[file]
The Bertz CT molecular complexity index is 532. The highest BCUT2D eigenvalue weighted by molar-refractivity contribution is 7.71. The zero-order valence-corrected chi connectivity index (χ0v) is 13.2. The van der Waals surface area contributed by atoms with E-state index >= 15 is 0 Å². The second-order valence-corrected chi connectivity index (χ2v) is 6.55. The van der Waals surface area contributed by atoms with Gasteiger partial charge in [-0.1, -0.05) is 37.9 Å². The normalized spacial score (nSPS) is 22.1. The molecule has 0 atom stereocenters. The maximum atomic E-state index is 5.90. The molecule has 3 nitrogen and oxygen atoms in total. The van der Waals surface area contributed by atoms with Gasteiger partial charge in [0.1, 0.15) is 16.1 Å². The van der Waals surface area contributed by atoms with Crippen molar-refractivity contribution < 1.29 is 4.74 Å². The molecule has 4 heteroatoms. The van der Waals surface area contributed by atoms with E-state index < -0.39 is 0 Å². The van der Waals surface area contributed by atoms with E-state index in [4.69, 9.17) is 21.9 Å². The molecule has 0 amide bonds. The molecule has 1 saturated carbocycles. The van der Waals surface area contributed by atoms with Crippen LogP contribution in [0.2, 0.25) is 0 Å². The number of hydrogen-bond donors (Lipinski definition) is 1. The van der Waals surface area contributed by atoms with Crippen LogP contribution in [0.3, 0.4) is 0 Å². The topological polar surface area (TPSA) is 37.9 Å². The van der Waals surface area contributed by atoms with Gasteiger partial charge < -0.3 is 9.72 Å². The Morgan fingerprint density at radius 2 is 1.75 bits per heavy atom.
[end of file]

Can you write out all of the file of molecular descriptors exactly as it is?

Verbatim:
The Bertz CT molecular complexity index is 532. The highest BCUT2D eigenvalue weighted by molar-refractivity contribution is 7.71. The zero-order valence-corrected chi connectivity index (χ0v) is 13.2. The van der Waals surface area contributed by atoms with E-state index >= 15 is 0 Å². The second-order valence-corrected chi connectivity index (χ2v) is 6.55. The van der Waals surface area contributed by atoms with Gasteiger partial charge in [-0.1, -0.05) is 37.9 Å². The normalized spacial score (nSPS) is 22.1. The molecule has 0 atom stereocenters. The maximum atomic E-state index is 5.90. The molecule has 3 nitrogen and oxygen atoms in total. The van der Waals surface area contributed by atoms with Gasteiger partial charge in [0.1, 0.15) is 16.1 Å². The van der Waals surface area contributed by atoms with Crippen molar-refractivity contribution < 1.29 is 4.74 Å². The molecule has 4 heteroatoms. The van der Waals surface area contributed by atoms with E-state index < -0.39 is 0 Å². The van der Waals surface area contributed by atoms with E-state index in [4.69, 9.17) is 21.9 Å². The molecule has 0 amide bonds. The molecule has 1 saturated carbocycles. The van der Waals surface area contributed by atoms with Crippen LogP contribution in [0.2, 0.25) is 0 Å². The number of hydrogen-bond donors (Lipinski definition) is 1. The van der Waals surface area contributed by atoms with Crippen LogP contribution in [0.3, 0.4) is 0 Å². The topological polar surface area (TPSA) is 37.9 Å². The van der Waals surface area contributed by atoms with Gasteiger partial charge < -0.3 is 9.72 Å². The Morgan fingerprint density at radius 2 is 1.75 bits per heavy atom.